The report - Preventive Health: How much does Australia spend and is it enough? - was produced by La Trobe University’s Department of Public Health and co-funded by the Heart Foundation, Kidney Australia, Alzheimer’s Australia, the Australia Health Promotion Association and the Foundation for Alcohol Research and Education.
It found that treating chronic disease costs Australia an estimated $27 billion annually, accounting for more than a third of the national health budget.
Yet Australia currently spends just over $2 billion on preventive health each year, or around $89 per person. At just 1.34% of Australian healthcare expenditure, the amount is considerably less than OECD countries Canada, New Zealand and the United Kingdom, with Australia ranked 16th out of 31 OECD countries by per capita expenditure
CMA CEO Carl Gibson said he strongly supported the need for Australia to spend more on preventive health measures that are based on the evidence of cost effectiveness.
He said: “There is a real and immediate role for smarter preventive health. This is not limited to, but certainly includes, the use of complementary medicines for primary and secondary prevention of illness, and encouraging and empowering all Australians to take better care of their health.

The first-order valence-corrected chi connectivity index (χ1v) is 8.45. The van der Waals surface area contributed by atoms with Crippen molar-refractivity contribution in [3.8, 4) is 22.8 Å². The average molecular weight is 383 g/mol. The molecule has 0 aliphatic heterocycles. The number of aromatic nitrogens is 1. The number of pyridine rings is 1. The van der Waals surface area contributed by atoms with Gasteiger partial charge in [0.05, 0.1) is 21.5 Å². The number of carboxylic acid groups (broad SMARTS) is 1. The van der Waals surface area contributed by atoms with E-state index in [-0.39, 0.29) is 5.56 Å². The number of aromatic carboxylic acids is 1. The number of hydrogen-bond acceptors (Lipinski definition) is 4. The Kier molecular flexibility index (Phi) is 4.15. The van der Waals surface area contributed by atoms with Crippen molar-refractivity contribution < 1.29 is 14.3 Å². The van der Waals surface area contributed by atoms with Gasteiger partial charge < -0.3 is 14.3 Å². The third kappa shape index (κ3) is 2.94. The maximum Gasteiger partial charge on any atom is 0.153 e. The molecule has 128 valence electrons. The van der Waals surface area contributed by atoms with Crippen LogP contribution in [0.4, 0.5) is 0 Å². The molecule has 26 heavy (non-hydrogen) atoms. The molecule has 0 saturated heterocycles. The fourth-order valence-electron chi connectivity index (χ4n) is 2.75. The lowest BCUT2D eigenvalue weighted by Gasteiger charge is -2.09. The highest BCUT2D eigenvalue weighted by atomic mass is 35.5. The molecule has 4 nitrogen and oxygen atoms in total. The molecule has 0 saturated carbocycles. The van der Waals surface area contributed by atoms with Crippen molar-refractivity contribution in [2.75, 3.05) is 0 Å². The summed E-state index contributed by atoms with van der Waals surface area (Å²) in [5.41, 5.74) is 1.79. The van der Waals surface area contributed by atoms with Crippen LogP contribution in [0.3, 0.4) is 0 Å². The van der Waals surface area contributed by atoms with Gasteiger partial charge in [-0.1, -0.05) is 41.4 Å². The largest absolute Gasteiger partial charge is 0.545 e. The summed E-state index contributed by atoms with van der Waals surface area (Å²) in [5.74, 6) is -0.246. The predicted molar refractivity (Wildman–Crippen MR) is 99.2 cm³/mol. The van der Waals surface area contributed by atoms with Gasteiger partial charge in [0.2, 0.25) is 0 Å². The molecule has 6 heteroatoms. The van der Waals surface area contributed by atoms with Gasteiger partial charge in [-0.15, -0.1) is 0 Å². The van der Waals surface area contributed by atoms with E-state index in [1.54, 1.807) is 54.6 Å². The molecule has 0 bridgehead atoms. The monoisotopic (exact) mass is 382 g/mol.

“Reports have indicated that selected complementary medicines are able to be highly cost effective, especially in the prevention and management of chronic conditions.”
He referred to a Frost & Sullivan report commissioned by ASMI, which showed robust links between several of the more well-known complementary medicines with reduced risk of a secondary disease event among high-risk groups, and with major potential healthcare cost savings.
“The report examined the use of six complementary medicines across four chronic disease conditions – cardiovascular disease (CVD), osteoporosis, age-related macular degeneration and depression – all of which contribute heavily to the national burden of illness in Australia.
"Large cost savings were identified, especially for the use of calcium and vitamin D by women aged over 50 who had been diagnosed with osteoporosis or osteopenia,” he said.
“For these conditions alone, the report estimated that between 2015 and 2020 an average annual hospitalisation cost of A$922 million could be potentially saved, along with gains in productivity of A$900 million – a net gain of A$1.8 billion.”
One in two Australians suffer from chronic disease, which is responsible for 83% of all premature deaths in Australia, and accounts for 66% of the burden of disease.
Gibson added: “The literature supports the use of the axiom ‘an ounce of prevention is worth a pound of cure’ when referring to health. Now is the time that the government needs to be placing the onus on solutions that support the maintenance of good health and address our long term ability to fund an equitable and sustainable healthcare system.”